Why I Support Smoking, or, Science is a Wonderful Thing: Discarded Refuse, DNA, and Child Rape
By Ken K. Gourdin
When a then-13-year-old Sudanese girl showed up at Salt Lake City’s University of Utah Hospital ready to give birth and claimed that another Sudanese immigrant, a 52-year-old man, was the father of her baby, police obtained DNA from a cigarette butt discarded by the suspected child rapist and compared that DNA with a sample taken from the child who resulted from the rape.
DNA test results indicated that the suspect and the infant are related, and, on the basis of those results, police charged the suspect with rape. The story can be found here, last accessed March 1, 2017:
I commented, “Smoking is a filthy habit which is harmful to one’s health, and, generally, I support smokers’ efforts to quit. Still, there are times when I’m glad people do smoke. This is one of those times. Science is a wonderful thing.”
I do not support the “rough justice” often dispensed informally by inmates against one of their fellows, but, as other commenters pointed out, pending his conviction (or perhaps a guilty plea) in due course, unless special arrangements are made for his incarceration, he is not going to have an easy time of it in prison. Child rapists aren’t very popular there, to put it mildly.
I have visited Mexico several times (including studying abroad there for a term), and I have visited Europe twice. I’m not wholly unsympathetic to the adjustments one must make when traveling or living abroad, including acclimating oneself to another justice system and to different social mores.
However, any sympathy I might have for this gentleman does not extend to condoning, in any way, what he did. Even if his behavior (which, according to the above-linked story, includes threatening the girl’s family with harm unless she acquiesced to his wishes) somehow is acceptable in the culture from which he came, he had a duty to understand the different cultural mores and laws here and to conform his conduct to them. If he is unwilling or unable to do so, then, quite frankly, he is not welcome here.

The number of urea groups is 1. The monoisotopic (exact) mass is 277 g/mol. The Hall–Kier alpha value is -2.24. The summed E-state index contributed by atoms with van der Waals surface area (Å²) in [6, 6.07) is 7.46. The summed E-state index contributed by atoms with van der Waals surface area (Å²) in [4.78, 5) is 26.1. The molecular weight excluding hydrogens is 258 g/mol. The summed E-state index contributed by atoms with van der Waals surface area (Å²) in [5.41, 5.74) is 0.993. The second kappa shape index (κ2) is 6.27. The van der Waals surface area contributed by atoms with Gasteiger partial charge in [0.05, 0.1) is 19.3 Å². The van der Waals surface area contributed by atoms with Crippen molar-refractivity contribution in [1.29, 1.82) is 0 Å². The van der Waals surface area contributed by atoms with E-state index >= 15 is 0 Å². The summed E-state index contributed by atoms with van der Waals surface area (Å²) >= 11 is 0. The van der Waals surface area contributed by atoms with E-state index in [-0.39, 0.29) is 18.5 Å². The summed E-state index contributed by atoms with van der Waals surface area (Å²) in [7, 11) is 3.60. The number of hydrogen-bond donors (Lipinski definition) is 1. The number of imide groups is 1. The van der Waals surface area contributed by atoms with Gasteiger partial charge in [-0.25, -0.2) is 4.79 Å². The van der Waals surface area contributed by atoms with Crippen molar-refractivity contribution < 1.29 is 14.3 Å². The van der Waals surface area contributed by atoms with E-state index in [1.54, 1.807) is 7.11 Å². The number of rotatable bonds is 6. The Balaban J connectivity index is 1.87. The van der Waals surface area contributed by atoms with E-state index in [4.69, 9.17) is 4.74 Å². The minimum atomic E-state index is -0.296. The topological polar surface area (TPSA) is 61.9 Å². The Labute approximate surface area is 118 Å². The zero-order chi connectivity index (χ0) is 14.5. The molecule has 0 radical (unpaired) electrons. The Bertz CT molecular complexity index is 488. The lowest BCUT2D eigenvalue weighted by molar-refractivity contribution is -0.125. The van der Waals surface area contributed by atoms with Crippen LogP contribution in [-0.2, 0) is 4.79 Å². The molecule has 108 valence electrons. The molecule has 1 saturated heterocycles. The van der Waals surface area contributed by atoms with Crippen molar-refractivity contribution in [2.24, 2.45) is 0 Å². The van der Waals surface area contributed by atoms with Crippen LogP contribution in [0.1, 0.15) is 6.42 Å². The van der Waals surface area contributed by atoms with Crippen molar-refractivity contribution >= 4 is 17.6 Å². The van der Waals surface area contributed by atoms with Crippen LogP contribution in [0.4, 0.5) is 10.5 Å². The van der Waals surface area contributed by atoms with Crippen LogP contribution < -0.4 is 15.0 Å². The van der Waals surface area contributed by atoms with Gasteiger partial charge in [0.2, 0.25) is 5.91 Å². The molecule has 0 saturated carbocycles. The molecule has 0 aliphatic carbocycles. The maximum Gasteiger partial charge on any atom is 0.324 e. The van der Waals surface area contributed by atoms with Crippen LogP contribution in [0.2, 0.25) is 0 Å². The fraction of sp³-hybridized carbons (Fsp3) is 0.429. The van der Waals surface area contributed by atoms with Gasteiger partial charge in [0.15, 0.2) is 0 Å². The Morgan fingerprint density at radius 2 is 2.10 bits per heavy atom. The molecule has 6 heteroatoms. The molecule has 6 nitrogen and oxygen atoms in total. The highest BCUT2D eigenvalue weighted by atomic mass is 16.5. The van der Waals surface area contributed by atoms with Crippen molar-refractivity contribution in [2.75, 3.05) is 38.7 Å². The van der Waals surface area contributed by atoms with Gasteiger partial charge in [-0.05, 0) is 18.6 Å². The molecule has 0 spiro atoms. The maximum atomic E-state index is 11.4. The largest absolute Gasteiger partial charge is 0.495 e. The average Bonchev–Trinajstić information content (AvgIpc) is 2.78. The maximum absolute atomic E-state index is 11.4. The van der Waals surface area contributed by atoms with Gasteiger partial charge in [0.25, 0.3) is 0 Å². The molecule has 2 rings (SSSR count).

What of the Fourth Amendment to the United States Constitution, which states that searches of one’s “persons, houses, papers, and effects” must be reasonable? Do people have any remaining privacy interest in their discarded refuse? This comes with the usual caveat: I am not a lawyer, and my views on the issues involved are simply general commentary on this specific case. Anyone with questions about how the Fourth Amendment may apply to a specific situation should consult an attorney who is licensed to practice in the jurisdiction where the matter arose.
With that out of the way, the United States Supreme Court, in California v. Greenwood, 486 U.S. 35 (1988), held that a person who discards refuse (presumably in an area outside the cartilage, or the area immediately surrounding his home) retains no further privacy interest in items so discarded. Thus, police seizure of such items does not violate the Fourth Amendment.
In Greenwood, police, who suspected drug activity, twice asked sanitation workers to not commingle waste from Greenwood’s home with other waste workers collected. Police then sifted through the waste on two separate occasions, finding evidence of drug activity and obtaining warrants to search the premises, which searches yielded evidence of drug crimes for which individuals then were charged.
Suspects in Greenwood contended that searches of their discarded refuse violated the Fourth Amendment. The Supreme Court disagreed, upholding the searches, the evidence resulting therefrom, and the resultant convictions. As it was in Greenwood, so it is in this case: in neither case do the people who discarded the refuse retain a privacy interest in it. Thus, police did not violate this rape suspect’s rights by seizing a cigarette butt he had discarded and testing it for DNA.
While it does have its limitations, science, as I noted above, is a wonderful thing—no ands, ifs, or butts about it.